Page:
Reducing those contracts was the easiest part of this assignment.  The process also required management at DSS to re-visit the mission of the department, making sure our service structure matched the mission without expanding it beyond the needs of the community.

In some contracts, we were providing services not required by Child Welfare regulations (Social Services Law) at partial expense to the county tax payer.  We carefully considered the need for those services and the consequences should the service be reduced or modified.

We have always considered the safety of children in this process as has the legislature.  An important note is that the department did not “cut” programs as Ms. Nye suggests. We did reduce contracts and, in several cases, eliminated contracts, while bringing the services back into the department. What this means is our caseworkers will be doing the work that was contracted to community providers at a reduced cost to the taxpayer.

Those services funded through the department who are able to bill Medicaid were eliminated — although we will continue to refer individuals and families to them to ensure their financial viability.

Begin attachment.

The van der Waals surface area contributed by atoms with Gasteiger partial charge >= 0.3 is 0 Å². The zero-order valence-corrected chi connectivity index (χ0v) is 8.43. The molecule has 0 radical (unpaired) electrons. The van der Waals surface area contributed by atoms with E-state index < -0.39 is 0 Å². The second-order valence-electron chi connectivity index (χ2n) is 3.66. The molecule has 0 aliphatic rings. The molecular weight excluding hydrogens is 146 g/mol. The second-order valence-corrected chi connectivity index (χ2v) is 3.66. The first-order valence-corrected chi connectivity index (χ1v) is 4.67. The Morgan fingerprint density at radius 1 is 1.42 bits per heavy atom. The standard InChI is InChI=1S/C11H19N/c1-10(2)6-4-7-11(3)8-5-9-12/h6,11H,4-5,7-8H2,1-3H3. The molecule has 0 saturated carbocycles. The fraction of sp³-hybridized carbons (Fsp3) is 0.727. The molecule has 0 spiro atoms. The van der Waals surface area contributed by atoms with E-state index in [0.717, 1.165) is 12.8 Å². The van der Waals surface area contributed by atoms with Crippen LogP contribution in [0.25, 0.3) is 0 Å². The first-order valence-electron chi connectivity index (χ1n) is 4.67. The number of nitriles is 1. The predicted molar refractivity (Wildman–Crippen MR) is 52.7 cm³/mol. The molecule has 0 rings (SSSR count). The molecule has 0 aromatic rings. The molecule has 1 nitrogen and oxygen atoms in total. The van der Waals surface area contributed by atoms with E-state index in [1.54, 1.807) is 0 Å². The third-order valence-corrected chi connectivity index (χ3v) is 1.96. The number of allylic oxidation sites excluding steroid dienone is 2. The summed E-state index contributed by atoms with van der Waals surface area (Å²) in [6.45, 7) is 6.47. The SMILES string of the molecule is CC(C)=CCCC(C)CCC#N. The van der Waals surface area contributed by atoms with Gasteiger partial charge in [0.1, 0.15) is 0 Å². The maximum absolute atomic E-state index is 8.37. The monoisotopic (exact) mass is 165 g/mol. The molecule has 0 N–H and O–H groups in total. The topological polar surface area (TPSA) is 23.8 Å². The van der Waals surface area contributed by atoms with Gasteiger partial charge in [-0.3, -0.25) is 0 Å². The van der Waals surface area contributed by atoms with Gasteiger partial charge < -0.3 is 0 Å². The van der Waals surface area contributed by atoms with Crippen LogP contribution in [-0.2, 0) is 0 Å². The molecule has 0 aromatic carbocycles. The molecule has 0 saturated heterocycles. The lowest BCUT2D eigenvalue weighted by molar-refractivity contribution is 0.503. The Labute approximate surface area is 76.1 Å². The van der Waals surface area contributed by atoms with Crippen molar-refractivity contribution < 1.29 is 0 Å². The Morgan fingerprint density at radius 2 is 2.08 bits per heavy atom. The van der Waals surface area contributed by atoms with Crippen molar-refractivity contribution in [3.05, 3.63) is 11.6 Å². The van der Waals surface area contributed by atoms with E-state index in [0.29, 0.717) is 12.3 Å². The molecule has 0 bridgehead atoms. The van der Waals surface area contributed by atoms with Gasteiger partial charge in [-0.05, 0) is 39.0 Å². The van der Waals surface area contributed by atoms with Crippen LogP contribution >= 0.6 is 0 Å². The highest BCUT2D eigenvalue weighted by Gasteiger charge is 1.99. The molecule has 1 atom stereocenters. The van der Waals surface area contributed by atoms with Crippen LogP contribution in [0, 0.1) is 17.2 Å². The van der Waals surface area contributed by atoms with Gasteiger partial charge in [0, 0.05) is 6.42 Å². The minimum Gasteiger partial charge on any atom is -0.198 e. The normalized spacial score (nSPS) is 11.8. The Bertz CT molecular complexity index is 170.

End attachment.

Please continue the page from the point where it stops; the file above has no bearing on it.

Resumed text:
Ms. Nye indicates in her letter that the cuts were immediate. In fact, they were not immediate.  Contracts that were reduced or eliminated were continued at their current funding levels through the end of 2012. We needed this time for the transitioning of staff in that program, but more importantly to assist families in completing service or being transitioned to another provider.

Those programs needing to lay off staff are being offered employment related services through the Department’s One Stop Center in Fulton.

Core services will continue to be provided to children and families in need in our county. Specialty services such as mental health and chemical dependency treatments will be referred to in county providers who have the ability to bill Medicaid, Medicare, or other commercial insurance providers.

Collaboration of effort will be the focus for future contracts with our area agencies, but duplication and layering of services is not a reasonable option moving forward.

State and federal dollars to the counties are dropping. The future of block grants that cover areas such as preventive and protective services, foster care, and child care are uncertain. A shifting of a larger part of the financial burden for services and assistance programming to the counties has been occurring over the last few years.

Unemployment in Oswego County increases the likelihood that more of our residents will qualify for cash assistance, food stamps, and Medicaid.